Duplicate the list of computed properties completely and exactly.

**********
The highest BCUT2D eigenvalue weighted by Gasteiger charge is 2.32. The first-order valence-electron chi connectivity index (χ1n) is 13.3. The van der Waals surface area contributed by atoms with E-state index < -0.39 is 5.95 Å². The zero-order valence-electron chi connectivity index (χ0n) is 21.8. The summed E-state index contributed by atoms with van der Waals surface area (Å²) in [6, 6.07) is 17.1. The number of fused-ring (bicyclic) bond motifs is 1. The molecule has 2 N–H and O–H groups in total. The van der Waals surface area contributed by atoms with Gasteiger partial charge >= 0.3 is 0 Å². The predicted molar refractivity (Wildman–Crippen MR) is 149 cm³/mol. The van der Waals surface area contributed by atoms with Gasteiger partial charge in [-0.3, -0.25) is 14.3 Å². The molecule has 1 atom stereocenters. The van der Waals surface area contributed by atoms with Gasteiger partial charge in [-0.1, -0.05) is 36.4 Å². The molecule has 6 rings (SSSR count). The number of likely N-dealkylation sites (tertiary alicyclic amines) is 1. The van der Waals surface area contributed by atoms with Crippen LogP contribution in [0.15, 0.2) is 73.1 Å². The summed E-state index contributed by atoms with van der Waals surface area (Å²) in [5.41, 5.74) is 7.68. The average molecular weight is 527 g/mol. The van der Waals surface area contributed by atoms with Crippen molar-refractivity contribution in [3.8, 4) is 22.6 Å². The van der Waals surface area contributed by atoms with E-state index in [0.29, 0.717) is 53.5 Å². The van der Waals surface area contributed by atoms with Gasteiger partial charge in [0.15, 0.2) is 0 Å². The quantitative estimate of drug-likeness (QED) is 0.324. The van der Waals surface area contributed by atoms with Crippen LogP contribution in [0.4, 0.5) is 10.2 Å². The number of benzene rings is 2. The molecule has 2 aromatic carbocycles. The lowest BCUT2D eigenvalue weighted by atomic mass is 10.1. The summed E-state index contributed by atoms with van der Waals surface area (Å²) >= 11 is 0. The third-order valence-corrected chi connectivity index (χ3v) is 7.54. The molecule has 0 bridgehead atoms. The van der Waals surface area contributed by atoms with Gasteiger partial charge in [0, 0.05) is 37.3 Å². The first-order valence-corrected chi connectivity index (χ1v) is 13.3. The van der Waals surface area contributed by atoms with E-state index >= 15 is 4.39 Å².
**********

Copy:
The highest BCUT2D eigenvalue weighted by Gasteiger charge is 2.32. The first-order valence-electron chi connectivity index (χ1n) is 13.3. The van der Waals surface area contributed by atoms with E-state index < -0.39 is 5.95 Å². The zero-order valence-electron chi connectivity index (χ0n) is 21.8. The summed E-state index contributed by atoms with van der Waals surface area (Å²) in [6, 6.07) is 17.1. The number of fused-ring (bicyclic) bond motifs is 1. The molecule has 2 N–H and O–H groups in total. The van der Waals surface area contributed by atoms with Gasteiger partial charge >= 0.3 is 0 Å². The predicted molar refractivity (Wildman–Crippen MR) is 149 cm³/mol. The van der Waals surface area contributed by atoms with Gasteiger partial charge in [-0.3, -0.25) is 14.3 Å². The molecule has 1 atom stereocenters. The van der Waals surface area contributed by atoms with Gasteiger partial charge in [-0.1, -0.05) is 36.4 Å². The molecule has 6 rings (SSSR count). The number of likely N-dealkylation sites (tertiary alicyclic amines) is 1. The van der Waals surface area contributed by atoms with Crippen LogP contribution in [0.15, 0.2) is 73.1 Å². The summed E-state index contributed by atoms with van der Waals surface area (Å²) in [5.41, 5.74) is 7.68. The average molecular weight is 527 g/mol. The van der Waals surface area contributed by atoms with Crippen molar-refractivity contribution in [3.8, 4) is 22.6 Å². The van der Waals surface area contributed by atoms with E-state index in [0.29, 0.717) is 53.5 Å². The van der Waals surface area contributed by atoms with Gasteiger partial charge in [0.15, 0.2) is 0 Å². The quantitative estimate of drug-likeness (QED) is 0.324. The van der Waals surface area contributed by atoms with Crippen LogP contribution in [0.4, 0.5) is 10.2 Å². The number of benzene rings is 2. The molecule has 2 aromatic carbocycles. The lowest BCUT2D eigenvalue weighted by atomic mass is 10.1. The summed E-state index contributed by atoms with van der Waals surface area (Å²) >= 11 is 0. The third-order valence-corrected chi connectivity index (χ3v) is 7.54. The molecule has 0 bridgehead atoms. The van der Waals surface area contributed by atoms with Gasteiger partial charge in [0, 0.05) is 37.3 Å². The first-order valence-corrected chi connectivity index (χ1v) is 13.3. The van der Waals surface area contributed by atoms with E-state index >= 15 is 4.39 Å².